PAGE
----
The Danger in Manipulating Employees
By Mortimer R. Feinberg and Aaron Levenstein
Describing the turning point in his own career, Lee Iacocca offers in his autobiography a triple-whammy illustration of manipulation in business. While a relatively unknown junior executive at Ford Motor Co., he was told one day by his mentors. Bob McNamara and Charlie Beecham, that Henry Ford wanted to see him.
They "had already told me they had sold Henry on the idea of making me head of the Ford division, but they asked me to play dumb. They knew that Henry would want to give me the impression that it was his idea."
Of course, he went along. It was in his interest to participate in his allies' manipulation of Henry Ford; in playing the game, he was being manipulated by his mentors, who were thus putting him in their debt; and finally, he was silently accepting his own manipulation by Mr. Ford.
This charade arouses little aversion. Nobody was really harmed, and no basic ethical boundaries were violated. But all too often executives' deceptions slip over the shadowy line that distinguishes the expedient from the immoral, or may be so perceived by peers and subordinates.
What defines truly manipulative behavior? Eugene Andrews, director of executive education at General Electric's Management Development Institute, says:
"Manipulation is a one-way street: You exact-you do not give anything, or what you give is phony, like stock rations you know won't be worth a damn. The manipulator uses as a lure something the individual doesn't really need, or creates false expectations. For example, he knows that the individual can't go anywhere, but he holds out bait in the form of a promotion that will never materialize."
Jerold C. Hoffberger. chairman of Di versified Resource Management Ltd., says that "manipulators always play with hid den agendas." A frequent example, he says, is using people against each other. Employees are transformed into conduits for the transmission of unfavorable information about their peers.
A number of managers spoke bitterly of manipulators who consistently downgrade colleagues or subordinates by putting them in embarrassing situations. Out of the blue, in public, a question of detail will be flung at the hapless victim who cannot possibly provide an answer off the cuff. This type of manipulator often withholds necessary in formation from his colleagues in order to make them look bad.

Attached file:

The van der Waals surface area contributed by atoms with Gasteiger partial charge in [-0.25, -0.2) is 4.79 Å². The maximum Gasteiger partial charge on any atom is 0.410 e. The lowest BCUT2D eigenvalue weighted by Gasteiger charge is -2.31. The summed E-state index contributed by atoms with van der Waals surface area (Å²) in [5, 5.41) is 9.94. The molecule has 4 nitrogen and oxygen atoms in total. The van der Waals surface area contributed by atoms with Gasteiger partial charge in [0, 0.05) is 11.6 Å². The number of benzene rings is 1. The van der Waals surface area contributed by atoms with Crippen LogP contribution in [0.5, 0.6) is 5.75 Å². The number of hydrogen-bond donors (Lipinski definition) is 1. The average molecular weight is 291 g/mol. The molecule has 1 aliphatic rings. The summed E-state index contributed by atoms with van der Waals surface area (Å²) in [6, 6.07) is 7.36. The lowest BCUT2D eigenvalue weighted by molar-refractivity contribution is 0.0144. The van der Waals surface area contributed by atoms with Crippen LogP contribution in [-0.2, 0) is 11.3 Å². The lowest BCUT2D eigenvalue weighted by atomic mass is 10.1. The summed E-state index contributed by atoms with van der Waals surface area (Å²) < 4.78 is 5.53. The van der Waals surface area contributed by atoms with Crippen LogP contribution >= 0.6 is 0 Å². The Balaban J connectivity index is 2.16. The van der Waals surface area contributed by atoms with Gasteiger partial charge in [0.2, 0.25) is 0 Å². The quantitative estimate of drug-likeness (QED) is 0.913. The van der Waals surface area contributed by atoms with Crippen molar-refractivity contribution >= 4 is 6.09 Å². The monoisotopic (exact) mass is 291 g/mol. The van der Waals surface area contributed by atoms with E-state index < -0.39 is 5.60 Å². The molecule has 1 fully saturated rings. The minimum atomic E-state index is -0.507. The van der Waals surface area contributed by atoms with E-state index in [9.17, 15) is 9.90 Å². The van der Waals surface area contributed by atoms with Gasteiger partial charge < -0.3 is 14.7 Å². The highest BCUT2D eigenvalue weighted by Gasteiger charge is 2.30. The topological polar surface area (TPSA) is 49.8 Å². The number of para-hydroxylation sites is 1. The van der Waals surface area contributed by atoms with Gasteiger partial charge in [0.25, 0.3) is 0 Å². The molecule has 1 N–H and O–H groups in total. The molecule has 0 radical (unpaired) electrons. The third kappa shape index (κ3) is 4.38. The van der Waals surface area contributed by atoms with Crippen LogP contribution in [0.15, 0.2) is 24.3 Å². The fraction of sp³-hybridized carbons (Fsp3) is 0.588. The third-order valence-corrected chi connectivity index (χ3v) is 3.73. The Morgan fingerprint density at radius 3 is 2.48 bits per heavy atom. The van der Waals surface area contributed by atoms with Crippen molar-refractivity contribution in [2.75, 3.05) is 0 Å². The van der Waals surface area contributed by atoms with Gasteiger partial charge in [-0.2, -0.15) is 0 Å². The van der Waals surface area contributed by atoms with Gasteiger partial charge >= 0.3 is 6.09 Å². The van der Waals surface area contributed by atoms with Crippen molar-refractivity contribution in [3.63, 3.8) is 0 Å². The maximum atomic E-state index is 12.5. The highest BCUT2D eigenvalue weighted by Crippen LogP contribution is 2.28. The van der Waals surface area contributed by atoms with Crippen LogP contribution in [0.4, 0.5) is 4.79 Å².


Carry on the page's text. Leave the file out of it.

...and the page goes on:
We have heard many variants of this situation: the manipulator induces some of his peers to advance a proposal he thinks may possibly arouse the disapproval of higher management. If it meets with approval, he jumps in and takes credit as the author; if not, he remains silent ana lets his colleagues rack up the demerits.
Harold Geneen, former chief executive officer of ITT, considers this kind of "office politicking" a cardinal sin. "If anyone tries to line up other managers to back his pet project In return for a quid pro quo later," he wrote, "or if anyone tries to force a man junior to him to give anything other than his honest opinion, he does so in peril of losing his job."
Charles D. Clark, president of Life Technologies Inc., notes that the manipulator usually keeps his own motives secret. He rarely explains his objectives. His questions are formulated like those of a cross-examining lawyer: On the surface, he is looking for information, but his real purpose is to find ammunition.
The most overt form of manipulation, of course, is the use of threats, actual or implied. Executives who operate in this man ner often do so not only because they are interested in achieving an immediate objective but because they have an inherent need to display their power.
James H. Wesley Jr., president of DKM Broadcasting Corp., emphasizes the pressure generated by the manipulator. He tries to wear you down, thinking you will want to trade off your discomfort in order to end his unrelenting attack.
Managers who reject manipulation as a tool of the trade do not necessarily abandon their responsibility to exercise power. It is not manipulative to create conditions from which desired results are bound to follow. For instance, installing a time clock to ensure punctuality is not manipulation, because there is nothing devious or deceptive about the intention. On the other hand, to pretend that orders are falling off and thus justify the closing of a plant would be deceitful and manipulative.
Nor should a resort to strategy necessarily be confused with manipulation. There are times when the parties are admittedly adversaries. Two chess masters facing each other across the board are not manipulators but strategists-that is, they are frank about their basic objective. So long as they carry out their confrontation with due respect for the rules of the game, they are not manipulators.
Here are some of the rules that the motivator observes and the manipulator tends to violate:
Or the deception is justified "as a white lie that will avoid hard feelings." Often it's a self-serving effort to avoid confrontation when open disagreement would be the healthier approach. One seasoned executive claims that this tendency is found among younger managers who think it's the easiest way out. "They believe their manipulation will go undetected, but it's usually as obvious as a fire siren at three in the morning."
The manager who uses, the latter as a basic premise needs few other guidelines in distinguishing motivation from manipulation.
Mr. Feinberg is chairman of BFS Psychological Associates, a New York consulting firm. Mr. Levenstein is professor emeritus at Baruch College.